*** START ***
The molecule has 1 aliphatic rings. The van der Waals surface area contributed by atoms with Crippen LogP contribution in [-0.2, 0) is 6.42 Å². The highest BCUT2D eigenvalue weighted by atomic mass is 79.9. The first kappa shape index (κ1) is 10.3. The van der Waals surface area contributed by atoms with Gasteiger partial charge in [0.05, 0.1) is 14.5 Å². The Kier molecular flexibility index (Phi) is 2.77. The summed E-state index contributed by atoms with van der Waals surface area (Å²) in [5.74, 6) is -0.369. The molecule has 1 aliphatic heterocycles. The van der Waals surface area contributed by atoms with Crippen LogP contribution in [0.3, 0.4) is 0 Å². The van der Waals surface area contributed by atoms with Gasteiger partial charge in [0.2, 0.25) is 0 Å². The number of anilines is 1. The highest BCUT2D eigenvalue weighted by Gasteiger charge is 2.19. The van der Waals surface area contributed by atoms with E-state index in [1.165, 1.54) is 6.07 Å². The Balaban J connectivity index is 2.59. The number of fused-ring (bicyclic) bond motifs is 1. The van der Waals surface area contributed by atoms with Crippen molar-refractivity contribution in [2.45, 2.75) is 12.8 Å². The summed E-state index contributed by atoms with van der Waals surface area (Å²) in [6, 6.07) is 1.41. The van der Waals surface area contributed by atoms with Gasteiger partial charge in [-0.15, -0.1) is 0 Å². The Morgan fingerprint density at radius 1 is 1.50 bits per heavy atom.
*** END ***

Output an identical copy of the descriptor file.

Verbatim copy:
The molecule has 1 aliphatic rings. The van der Waals surface area contributed by atoms with Crippen LogP contribution in [-0.2, 0) is 6.42 Å². The highest BCUT2D eigenvalue weighted by atomic mass is 79.9. The first kappa shape index (κ1) is 10.3. The van der Waals surface area contributed by atoms with Gasteiger partial charge in [0.05, 0.1) is 14.5 Å². The Kier molecular flexibility index (Phi) is 2.77. The summed E-state index contributed by atoms with van der Waals surface area (Å²) in [5.74, 6) is -0.369. The molecule has 1 aliphatic heterocycles. The van der Waals surface area contributed by atoms with Crippen LogP contribution in [0.3, 0.4) is 0 Å². The van der Waals surface area contributed by atoms with Gasteiger partial charge in [0.2, 0.25) is 0 Å². The number of anilines is 1. The highest BCUT2D eigenvalue weighted by Gasteiger charge is 2.19. The van der Waals surface area contributed by atoms with E-state index in [1.165, 1.54) is 6.07 Å². The Balaban J connectivity index is 2.59. The number of fused-ring (bicyclic) bond motifs is 1. The van der Waals surface area contributed by atoms with Crippen molar-refractivity contribution in [2.45, 2.75) is 12.8 Å². The summed E-state index contributed by atoms with van der Waals surface area (Å²) in [6, 6.07) is 1.41. The van der Waals surface area contributed by atoms with Gasteiger partial charge in [-0.15, -0.1) is 0 Å². The Morgan fingerprint density at radius 1 is 1.50 bits per heavy atom.